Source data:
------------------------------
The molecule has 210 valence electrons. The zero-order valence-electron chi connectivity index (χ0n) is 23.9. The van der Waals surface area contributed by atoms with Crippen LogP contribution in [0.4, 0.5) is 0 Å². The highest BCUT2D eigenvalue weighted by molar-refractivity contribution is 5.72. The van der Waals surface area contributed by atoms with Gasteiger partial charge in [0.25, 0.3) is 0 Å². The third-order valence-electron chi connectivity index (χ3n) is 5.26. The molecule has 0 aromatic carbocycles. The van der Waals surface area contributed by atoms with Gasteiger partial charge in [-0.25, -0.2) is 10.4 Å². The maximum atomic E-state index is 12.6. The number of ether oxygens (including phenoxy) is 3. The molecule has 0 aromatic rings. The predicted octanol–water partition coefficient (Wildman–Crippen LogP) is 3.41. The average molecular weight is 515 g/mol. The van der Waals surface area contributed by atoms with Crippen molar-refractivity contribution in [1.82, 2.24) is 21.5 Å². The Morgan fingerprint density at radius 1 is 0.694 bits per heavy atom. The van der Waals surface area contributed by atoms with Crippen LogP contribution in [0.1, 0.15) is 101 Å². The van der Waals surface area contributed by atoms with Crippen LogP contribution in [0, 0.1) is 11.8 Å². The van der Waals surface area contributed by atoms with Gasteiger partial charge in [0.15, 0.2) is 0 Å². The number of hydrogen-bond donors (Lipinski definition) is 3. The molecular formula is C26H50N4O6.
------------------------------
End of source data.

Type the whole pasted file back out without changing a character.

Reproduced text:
The molecule has 210 valence electrons. The zero-order valence-electron chi connectivity index (χ0n) is 23.9. The van der Waals surface area contributed by atoms with Crippen LogP contribution in [0.4, 0.5) is 0 Å². The highest BCUT2D eigenvalue weighted by molar-refractivity contribution is 5.72. The van der Waals surface area contributed by atoms with Gasteiger partial charge in [0.25, 0.3) is 0 Å². The third-order valence-electron chi connectivity index (χ3n) is 5.26. The molecule has 0 aromatic carbocycles. The van der Waals surface area contributed by atoms with Gasteiger partial charge in [-0.25, -0.2) is 10.4 Å². The maximum atomic E-state index is 12.6. The number of ether oxygens (including phenoxy) is 3. The molecule has 0 aromatic rings. The predicted octanol–water partition coefficient (Wildman–Crippen LogP) is 3.41. The average molecular weight is 515 g/mol. The van der Waals surface area contributed by atoms with Crippen molar-refractivity contribution in [1.82, 2.24) is 21.5 Å². The Morgan fingerprint density at radius 1 is 0.694 bits per heavy atom. The van der Waals surface area contributed by atoms with Crippen LogP contribution in [0.1, 0.15) is 101 Å². The van der Waals surface area contributed by atoms with Crippen LogP contribution in [0, 0.1) is 11.8 Å². The van der Waals surface area contributed by atoms with Gasteiger partial charge in [0.15, 0.2) is 0 Å². The number of hydrogen-bond donors (Lipinski definition) is 3. The molecular formula is C26H50N4O6.